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Father Lapsley conferred with honourary doctorate by UWC

11 April 2017
STANDING FOR JUSTICE: Father Michael Lapsley honoured by UWC for his outstanding example to the community
STANDING FOR JUSTICE: Father Michael Lapsley honoured by UWC for his outstanding example to the community

The University of the Western Cape (UWC) conferred an honourary doctorate on Anglican priest and social justice activist Father Alan Michael Lapsley of the Institute of Healing Memories.

“I am deeply honoured and grateful for the acknowledgement that comes from the University of the Western Cape. I am overjoyed,” said Lapsley.

New Zealand born and Australian educated Lapsley, 68, is the current vice-president of the South African Council of Churches and has made it his life’s mission to assist victims of tyranny, trauma and violence on the journey to healing.

“(Lapsley’s) life and achievements are a living reflection of the values, attributes and virtues, which is aligned to UWC institutional aims in being both an example and a metaphor for community engagement and transformation through institutional practice,” the university said.

In his acceptance speech Lapsley said: “I set foot in South Africa in September 1973. I often say that the day I arrived in South Africa I stopped being human and became a white man.

“As a white person I could enjoy the highest standard of living in the world, all I needed to do was to kill my conscience

“I chose to join the liberation struggle and to join the ANC. I fought for the recovery of my own humanity in solidarity with black people fighting for their basic human rights.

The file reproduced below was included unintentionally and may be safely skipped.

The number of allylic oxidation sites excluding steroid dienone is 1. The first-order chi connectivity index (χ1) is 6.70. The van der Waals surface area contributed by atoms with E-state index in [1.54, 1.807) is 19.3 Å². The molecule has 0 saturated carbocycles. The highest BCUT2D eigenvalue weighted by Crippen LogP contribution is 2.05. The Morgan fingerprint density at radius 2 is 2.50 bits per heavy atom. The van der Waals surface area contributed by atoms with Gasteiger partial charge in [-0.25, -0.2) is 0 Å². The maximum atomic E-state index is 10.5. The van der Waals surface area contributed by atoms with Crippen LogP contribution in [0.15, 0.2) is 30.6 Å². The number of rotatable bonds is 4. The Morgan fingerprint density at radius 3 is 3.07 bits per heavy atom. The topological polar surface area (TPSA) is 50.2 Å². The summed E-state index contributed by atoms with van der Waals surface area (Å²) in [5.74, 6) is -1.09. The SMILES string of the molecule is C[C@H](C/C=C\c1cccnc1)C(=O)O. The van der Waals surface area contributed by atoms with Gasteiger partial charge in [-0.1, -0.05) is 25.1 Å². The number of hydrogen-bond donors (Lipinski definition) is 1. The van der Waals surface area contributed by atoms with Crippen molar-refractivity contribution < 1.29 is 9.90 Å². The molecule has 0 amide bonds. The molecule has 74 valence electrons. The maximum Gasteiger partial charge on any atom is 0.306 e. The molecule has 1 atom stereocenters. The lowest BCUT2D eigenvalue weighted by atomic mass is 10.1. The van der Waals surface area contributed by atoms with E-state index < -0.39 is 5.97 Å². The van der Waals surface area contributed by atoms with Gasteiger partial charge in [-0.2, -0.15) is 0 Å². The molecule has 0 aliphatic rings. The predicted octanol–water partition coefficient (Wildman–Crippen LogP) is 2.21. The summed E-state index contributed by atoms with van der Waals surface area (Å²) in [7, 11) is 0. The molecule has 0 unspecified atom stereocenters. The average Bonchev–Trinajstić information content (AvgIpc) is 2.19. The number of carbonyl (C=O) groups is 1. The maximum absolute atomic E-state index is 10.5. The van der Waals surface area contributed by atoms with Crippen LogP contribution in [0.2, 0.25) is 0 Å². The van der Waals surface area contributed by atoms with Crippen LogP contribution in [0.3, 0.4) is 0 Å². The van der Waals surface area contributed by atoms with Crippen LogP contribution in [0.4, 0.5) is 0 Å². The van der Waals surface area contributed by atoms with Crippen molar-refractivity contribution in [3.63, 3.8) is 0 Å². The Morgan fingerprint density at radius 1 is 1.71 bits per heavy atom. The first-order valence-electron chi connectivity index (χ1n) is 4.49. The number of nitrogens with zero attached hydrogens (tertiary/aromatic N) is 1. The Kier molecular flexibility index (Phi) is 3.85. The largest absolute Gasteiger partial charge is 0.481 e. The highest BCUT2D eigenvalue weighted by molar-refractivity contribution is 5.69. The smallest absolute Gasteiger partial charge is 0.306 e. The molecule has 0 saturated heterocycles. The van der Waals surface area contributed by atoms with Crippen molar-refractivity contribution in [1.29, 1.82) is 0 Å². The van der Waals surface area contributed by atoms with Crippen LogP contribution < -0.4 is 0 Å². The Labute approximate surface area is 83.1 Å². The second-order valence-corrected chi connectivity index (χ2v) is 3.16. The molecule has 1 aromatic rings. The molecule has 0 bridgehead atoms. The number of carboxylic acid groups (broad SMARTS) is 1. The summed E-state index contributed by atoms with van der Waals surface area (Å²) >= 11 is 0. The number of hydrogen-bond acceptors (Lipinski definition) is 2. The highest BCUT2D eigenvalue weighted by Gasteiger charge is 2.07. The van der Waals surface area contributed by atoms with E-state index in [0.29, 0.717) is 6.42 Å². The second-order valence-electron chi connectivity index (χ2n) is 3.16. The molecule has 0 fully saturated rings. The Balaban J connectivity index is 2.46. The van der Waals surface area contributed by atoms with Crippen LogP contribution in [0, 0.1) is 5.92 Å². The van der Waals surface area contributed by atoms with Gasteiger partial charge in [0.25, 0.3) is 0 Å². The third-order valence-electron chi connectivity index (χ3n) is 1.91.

“The apartheid regime tried to kill me and almost succeeded. My choice was how I responded.”

Lapsley was expelled from South Africa in 1976 and went to live in exile in Lesotho, where he became chaplain to the ANC in exile. After a cross border raid by SA Police into Maseru in 1982, in which 42 people were killed, Lapsley moved to Zimbabwe.

It was in Zimbabawe, three months after Mandela was released in 1990, that Lapsley received a letter bomb from the Civil Cooperation Bureau and lost his hands and sight in one eye.

“When the bomb went off, I knew immediately that the apartheid regime had got me. I also knew immediately that they had lost and I had won because I was alive. Then began the journey of appropriating that victory which continues till today.

“During the bombing, I felt God’s presence with me… not a God who intervenes to stop letter bombs but a God who accompanies us on our journeys,” said Lapsley.

He said South Africa has become the “most unequal society on earth” and that there is “increasing evidence that the state has been captured by a small corrupt clique surrounding and including the president.”

Lapsley was accompanied to the graduation by Cuban ambassador to South Africa, Carlos Fernando De Cossio, South Africa’s High Commissioner to Sri Lanka Ruby Marks, Tshidi Ramahuma representing the High Commissioner of New Zealand and Dr Fulata Moyo of the World Council of Churches.


About Us

The Institute for the Healing of Memories seeks to contribute to the healing journey of individuals, communities and nations. Our work is grounded in the belief that we are all in need of healing, because of what we have done, what we have failed to do, and what has been done to us.

Contact Us

  • Institute for Healing of Memories
    5 Eastry Road, Claremont,
    Cape Town, 7708, South Africa

  • +27 21 683 6231